Massage modalities ( massage technique ) used by Massage Therapists
Swedish Esalen Shiatsu Tui na Tandem Sensual Reflexology Tantric Thai Feldenkrais Full body Oriental Deep tissue Sports Aromatherapy Neuromuscular Acupressure Pregnancy Myofascial release Lomi Lomi Trigger point Lymph Chair Reiki Therapeutic touch Hot stone Craniosacral Polarity Orthobionomy Muscle energy Energy Work
Swedish - There are four strokes in Swedish massage: effleurage, petrissage, friction and tapotement. Effleurage is the long flowing strokes, petrissage is the kneading strokes, friction is used to generate heat and bring blood to the surface, and tapotement is the hitting type strokes. The aim of a Swedish massage is to relax the tissues of the body, relieve stress and improve circulation. Most all Massage Therapists incorporate deep tissue work where needed, with their Swedish massage.
Esalen - This modality involves long, nurturing strokes along the entire length of the body. At the Esalen institute, where this modality was initially developed, both the student receiving the massage and the student giving the massage were naked.
Sensual - A sensual massage is a massage that is pleasing to the senses. Since people who offer sexual services can't legally advertise sexual massage, they often use the word sensual.
Reflexology ( foot massage ) - A reflexology massage involves the therapist massaging various areas of the feet to promote health in various areas of the body. In general, the big toe represents the top part of the body (the head), the bottom of the heal represents the lower part of the body and the middle part of the foot represents the middle parts of the body.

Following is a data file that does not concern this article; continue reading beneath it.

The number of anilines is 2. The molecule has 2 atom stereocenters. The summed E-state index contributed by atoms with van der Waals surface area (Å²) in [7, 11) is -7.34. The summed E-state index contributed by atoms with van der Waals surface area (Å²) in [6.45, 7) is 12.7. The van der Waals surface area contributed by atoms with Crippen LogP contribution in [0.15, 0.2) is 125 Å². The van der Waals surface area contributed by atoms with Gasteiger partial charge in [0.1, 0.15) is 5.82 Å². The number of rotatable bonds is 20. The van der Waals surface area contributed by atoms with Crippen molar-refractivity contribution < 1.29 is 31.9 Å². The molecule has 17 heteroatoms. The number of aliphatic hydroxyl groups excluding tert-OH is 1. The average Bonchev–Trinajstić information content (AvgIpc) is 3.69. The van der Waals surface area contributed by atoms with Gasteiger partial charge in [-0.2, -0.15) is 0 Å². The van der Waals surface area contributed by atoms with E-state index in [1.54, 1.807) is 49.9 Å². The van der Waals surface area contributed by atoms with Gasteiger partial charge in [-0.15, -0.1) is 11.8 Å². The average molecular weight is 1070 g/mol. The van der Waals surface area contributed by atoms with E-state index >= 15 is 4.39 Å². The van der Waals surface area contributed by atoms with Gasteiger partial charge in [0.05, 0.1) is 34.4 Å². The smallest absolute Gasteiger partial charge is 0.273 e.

Tantric - A Tantric massage usually involves sacred sexuality and was brought to the United States from India. Tantra doesn't always involve the expression of sexuality (sexual activity), but usually involves sexuality indirectly.
Thai - A Thai massage involves a lot of stretching of muscles and balancing the positive and negative energies in the body (Yin & Yang).
Feldenkrais - Exercises that encourage awareness of movement and how that movement makes the body feel.
Full body - A full body massage is nothing more than massaging the entire body. Many therapists leave parts of the body out, such as the buttocks, face, scalp, chest or abdomen. The effects of a full body massage will last much longer than a partial massage. This is because, in a partial massage, the tension in the part of the body that wasn't massaged will work it's way into the parts of the body that were massaged. A full body massage does not include massage of the genitals and usually not the breasts.